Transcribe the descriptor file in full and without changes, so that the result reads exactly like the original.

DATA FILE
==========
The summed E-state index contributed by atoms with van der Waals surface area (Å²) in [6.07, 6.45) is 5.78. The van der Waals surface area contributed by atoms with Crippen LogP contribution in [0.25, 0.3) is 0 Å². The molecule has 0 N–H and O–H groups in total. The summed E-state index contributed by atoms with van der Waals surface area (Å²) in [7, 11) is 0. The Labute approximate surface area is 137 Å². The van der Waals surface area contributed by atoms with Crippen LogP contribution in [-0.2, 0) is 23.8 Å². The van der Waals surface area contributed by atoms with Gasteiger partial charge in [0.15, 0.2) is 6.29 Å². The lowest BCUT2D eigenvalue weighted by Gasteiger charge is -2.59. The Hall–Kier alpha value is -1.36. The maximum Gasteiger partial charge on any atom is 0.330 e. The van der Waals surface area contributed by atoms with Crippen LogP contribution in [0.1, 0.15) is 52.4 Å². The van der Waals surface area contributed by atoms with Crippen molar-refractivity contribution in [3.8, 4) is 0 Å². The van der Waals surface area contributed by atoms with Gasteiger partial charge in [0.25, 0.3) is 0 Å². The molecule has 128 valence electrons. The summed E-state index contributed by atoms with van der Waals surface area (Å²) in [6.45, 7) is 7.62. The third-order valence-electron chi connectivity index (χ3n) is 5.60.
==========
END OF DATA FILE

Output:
The summed E-state index contributed by atoms with van der Waals surface area (Å²) in [6.07, 6.45) is 5.78. The van der Waals surface area contributed by atoms with Crippen LogP contribution in [0.25, 0.3) is 0 Å². The molecule has 0 N–H and O–H groups in total. The summed E-state index contributed by atoms with van der Waals surface area (Å²) in [7, 11) is 0. The Labute approximate surface area is 137 Å². The van der Waals surface area contributed by atoms with Crippen LogP contribution in [-0.2, 0) is 23.8 Å². The van der Waals surface area contributed by atoms with Gasteiger partial charge in [0.15, 0.2) is 6.29 Å². The lowest BCUT2D eigenvalue weighted by Gasteiger charge is -2.59. The Hall–Kier alpha value is -1.36. The maximum Gasteiger partial charge on any atom is 0.330 e. The van der Waals surface area contributed by atoms with Crippen LogP contribution in [0.1, 0.15) is 52.4 Å². The van der Waals surface area contributed by atoms with Crippen molar-refractivity contribution in [3.8, 4) is 0 Å². The van der Waals surface area contributed by atoms with Gasteiger partial charge in [0.25, 0.3) is 0 Å². The molecule has 128 valence electrons. The summed E-state index contributed by atoms with van der Waals surface area (Å²) in [6.45, 7) is 7.62. The third-order valence-electron chi connectivity index (χ3n) is 5.60.